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Colostrum: More Than Just Antibodies

Click here to view as a pdf:  Colostrum More Than Just Antibodies

By Cassy Golburg, B.A.
Livestock Specialist

The benefits of colostrum in regards to antibodies are well known. Colostrum has many other qualities to offer including high-calorie content, valuable white blood cells and certain naturally occurring hormones. All of these components can have positive effects on a calves’ gastrointestinal health, growth, development and immune health.


The intestine is more receptive to absorbing large molecules such as antibodies within the first few hours after a calf is born. Absorption is optimal within 4 hours of birth. Absorption will start to steadily decrease after six hours. Feeding enough colostrum to provide the calf with 200 IgGs within the first few hours of birth will have the most benefit. Using a Brix refractometer will help ensure the quality of the colostrum to maximize those assets. Colostrum should ideally have a minimum 23 percent Brix reading.


Colostrum is high in calories and contains a higher fat and protein content than milk.  Feeding a newborn calf 4 quarts of colostrum can provide the nutritional requirement needed for an 85 pound Holstein. If the calf is under any heat stress, cold stress, or experiences a difficult birthing, the nutritional requirement may be higher.

The fat content in colostrum is 6.7%, compared to 3.9% in whole milk. Likewise, crude protein is at 14% compared to 3%. The high-fat content, which is easily absorbed by the calf, can provide vital energy to the calf to help it regulate its body temperature. Colostrum also contains higher amounts of vitamins and minerals including vitamins A & E, and minerals such as magnesium, iron, zinc and calcium.

Figure 1 shows information collected in a case study designed to evaluate the effects of feeding two different volumes of colostrum immediately after birth. Feeding 4L of colostrum, rather than 2L, had a positive effect. Not only did the animals have a higher average daily gain but they produced more milk in both the first and second lactation. The animals also had reduced veterinary costs compared to those who received 2L of colostrum.

Leukocyte White Blood Cells

Colostrum contains many types of beneficial cells, including leukocytes. Leukocytes are white blood cells that are transported to an area of infection or inflammation. A study conducted in 2006 found that the white blood cells from a dam are modified in the mammary gland to be more functional for the calf. Another study done in 2008 found that when the white blood cells from the mother are absorbed by the calf, they help immune cells to mature faster and improve the ability of the immune cells to recognize certain antigens. Dams in this study were vaccinated against BVDV (Bovine Viral Diarrhea Virus) with an inactivated vaccine and then the calves were exposed to pathogens. The calves given colostrum from the vaccinated dams had a stronger immune response than those not given colostrum. Calves given maternal colostrum also had improved respiratory health during the course of the study. These findings all support the importance of having a colostrum management protocol, resulting in optimum calf health and performance.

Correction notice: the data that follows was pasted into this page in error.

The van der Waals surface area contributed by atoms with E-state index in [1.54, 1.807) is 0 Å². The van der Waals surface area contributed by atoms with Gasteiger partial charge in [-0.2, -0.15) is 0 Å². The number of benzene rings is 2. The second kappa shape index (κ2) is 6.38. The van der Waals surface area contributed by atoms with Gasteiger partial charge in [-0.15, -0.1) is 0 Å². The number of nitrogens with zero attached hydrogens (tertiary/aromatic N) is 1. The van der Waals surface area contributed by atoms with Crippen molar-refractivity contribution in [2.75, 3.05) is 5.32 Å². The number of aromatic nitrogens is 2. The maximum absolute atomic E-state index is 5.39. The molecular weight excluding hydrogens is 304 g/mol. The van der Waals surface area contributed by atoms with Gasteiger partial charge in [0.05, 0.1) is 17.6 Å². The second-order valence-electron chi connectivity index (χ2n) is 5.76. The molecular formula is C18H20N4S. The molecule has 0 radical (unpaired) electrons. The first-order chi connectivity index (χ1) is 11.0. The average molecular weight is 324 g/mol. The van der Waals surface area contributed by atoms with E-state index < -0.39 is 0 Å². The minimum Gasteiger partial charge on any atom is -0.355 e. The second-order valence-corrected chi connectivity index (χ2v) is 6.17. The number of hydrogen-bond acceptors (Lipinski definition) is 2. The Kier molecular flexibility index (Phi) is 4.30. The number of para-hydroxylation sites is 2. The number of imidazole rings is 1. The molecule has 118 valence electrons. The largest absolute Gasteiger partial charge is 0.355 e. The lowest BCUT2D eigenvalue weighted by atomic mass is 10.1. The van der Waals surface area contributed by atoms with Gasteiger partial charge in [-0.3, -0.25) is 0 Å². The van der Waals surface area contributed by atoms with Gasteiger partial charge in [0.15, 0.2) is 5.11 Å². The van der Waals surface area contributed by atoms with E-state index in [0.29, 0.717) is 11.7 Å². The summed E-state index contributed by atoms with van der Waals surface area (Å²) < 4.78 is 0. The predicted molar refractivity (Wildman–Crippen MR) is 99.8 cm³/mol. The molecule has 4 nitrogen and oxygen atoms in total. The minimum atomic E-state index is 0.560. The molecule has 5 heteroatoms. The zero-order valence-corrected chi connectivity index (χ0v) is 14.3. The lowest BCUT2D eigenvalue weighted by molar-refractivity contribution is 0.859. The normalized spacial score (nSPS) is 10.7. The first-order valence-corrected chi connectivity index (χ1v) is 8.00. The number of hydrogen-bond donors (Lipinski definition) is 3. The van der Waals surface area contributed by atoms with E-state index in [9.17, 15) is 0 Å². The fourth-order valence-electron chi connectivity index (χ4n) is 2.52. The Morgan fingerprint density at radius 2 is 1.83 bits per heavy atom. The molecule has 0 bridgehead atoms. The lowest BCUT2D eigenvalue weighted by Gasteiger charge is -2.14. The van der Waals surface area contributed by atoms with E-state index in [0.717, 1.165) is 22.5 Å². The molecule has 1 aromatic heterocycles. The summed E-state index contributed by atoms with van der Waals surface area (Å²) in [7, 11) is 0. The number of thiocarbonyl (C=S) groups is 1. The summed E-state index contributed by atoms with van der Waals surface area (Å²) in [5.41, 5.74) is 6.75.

Naturally Occurring Hormones

Colostrum contains several naturally occurring hormones that have a direct impact on a calf’s gastrointestinal and reproductive systems.

A study conducted in 2010 showed that calves fed colostrum six times over the first three days of life showed a stronger development of the small intestine than calves not given colostrum. This study also showed stronger development when the calf was given colostrum only once. Development of the small intestine allows calves to absorb nutrients more effectively, leading to higher average daily gains and improved post-weaned intake.

These hormones also influenced the growth of a calf’s reproductive system. The hormones present in the colostrum stimulate the growth of the uterus leading to a younger age at conception. One study found that heifers fed colostrum had larger, more actively cycling ovaries at 14 months of age compared to similar age heifers that received colostrum replacer powder as baby calves.

The benefits of feeding high-quality colostrum can affect calves in many ways including improved gastrointestinal development, earlier breeding potential and increased herd longevity. Simple management practices including feeding calves the appropriate amount and quality of colostrum at the right time will help ensure healthier calves.  Call Crystal Creek® and learn how you can get the most out of your colostrum program.

References available upon request.